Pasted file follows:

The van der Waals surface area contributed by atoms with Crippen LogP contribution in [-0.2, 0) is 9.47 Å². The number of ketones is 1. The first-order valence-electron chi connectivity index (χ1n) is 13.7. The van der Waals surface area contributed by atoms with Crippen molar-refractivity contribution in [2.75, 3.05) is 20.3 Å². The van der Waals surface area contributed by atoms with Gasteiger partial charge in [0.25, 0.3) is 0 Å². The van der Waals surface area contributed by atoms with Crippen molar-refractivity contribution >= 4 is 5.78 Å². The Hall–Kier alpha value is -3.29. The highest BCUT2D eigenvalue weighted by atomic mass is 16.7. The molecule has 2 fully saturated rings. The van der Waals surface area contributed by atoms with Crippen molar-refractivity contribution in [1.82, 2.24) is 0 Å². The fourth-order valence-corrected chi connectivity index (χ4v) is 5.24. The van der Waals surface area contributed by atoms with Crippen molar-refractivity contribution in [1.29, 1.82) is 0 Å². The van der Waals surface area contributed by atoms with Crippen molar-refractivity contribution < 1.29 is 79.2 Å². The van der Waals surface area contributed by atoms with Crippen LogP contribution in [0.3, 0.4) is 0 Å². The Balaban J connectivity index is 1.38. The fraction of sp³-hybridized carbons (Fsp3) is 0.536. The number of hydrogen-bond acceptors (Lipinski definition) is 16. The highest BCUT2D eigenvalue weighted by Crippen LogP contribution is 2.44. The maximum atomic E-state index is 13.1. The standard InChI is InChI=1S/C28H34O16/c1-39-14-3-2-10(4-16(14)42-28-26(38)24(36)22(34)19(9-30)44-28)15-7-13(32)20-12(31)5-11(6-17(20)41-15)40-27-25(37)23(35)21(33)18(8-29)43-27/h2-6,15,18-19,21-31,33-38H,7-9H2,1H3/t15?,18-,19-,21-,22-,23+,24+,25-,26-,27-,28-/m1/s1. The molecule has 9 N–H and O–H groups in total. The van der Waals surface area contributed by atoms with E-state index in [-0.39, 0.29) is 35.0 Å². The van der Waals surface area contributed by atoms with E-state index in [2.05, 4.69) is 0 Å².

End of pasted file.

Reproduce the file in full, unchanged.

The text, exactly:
The van der Waals surface area contributed by atoms with Crippen LogP contribution in [-0.2, 0) is 9.47 Å². The number of ketones is 1. The first-order valence-electron chi connectivity index (χ1n) is 13.7. The van der Waals surface area contributed by atoms with Crippen molar-refractivity contribution in [2.75, 3.05) is 20.3 Å². The van der Waals surface area contributed by atoms with Gasteiger partial charge in [0.25, 0.3) is 0 Å². The van der Waals surface area contributed by atoms with Crippen molar-refractivity contribution >= 4 is 5.78 Å². The Hall–Kier alpha value is -3.29. The highest BCUT2D eigenvalue weighted by atomic mass is 16.7. The molecule has 2 fully saturated rings. The van der Waals surface area contributed by atoms with Crippen molar-refractivity contribution in [1.82, 2.24) is 0 Å². The fourth-order valence-corrected chi connectivity index (χ4v) is 5.24. The van der Waals surface area contributed by atoms with Crippen molar-refractivity contribution in [1.29, 1.82) is 0 Å². The van der Waals surface area contributed by atoms with Crippen molar-refractivity contribution < 1.29 is 79.2 Å². The van der Waals surface area contributed by atoms with Crippen LogP contribution in [0.3, 0.4) is 0 Å². The Balaban J connectivity index is 1.38. The fraction of sp³-hybridized carbons (Fsp3) is 0.536. The number of hydrogen-bond acceptors (Lipinski definition) is 16. The highest BCUT2D eigenvalue weighted by Crippen LogP contribution is 2.44. The maximum atomic E-state index is 13.1. The standard InChI is InChI=1S/C28H34O16/c1-39-14-3-2-10(4-16(14)42-28-26(38)24(36)22(34)19(9-30)44-28)15-7-13(32)20-12(31)5-11(6-17(20)41-15)40-27-25(37)23(35)21(33)18(8-29)43-27/h2-6,15,18-19,21-31,33-38H,7-9H2,1H3/t15?,18-,19-,21-,22-,23+,24+,25-,26-,27-,28-/m1/s1. The molecule has 9 N–H and O–H groups in total. The van der Waals surface area contributed by atoms with E-state index in [-0.39, 0.29) is 35.0 Å². The van der Waals surface area contributed by atoms with E-state index in [2.05, 4.69) is 0 Å².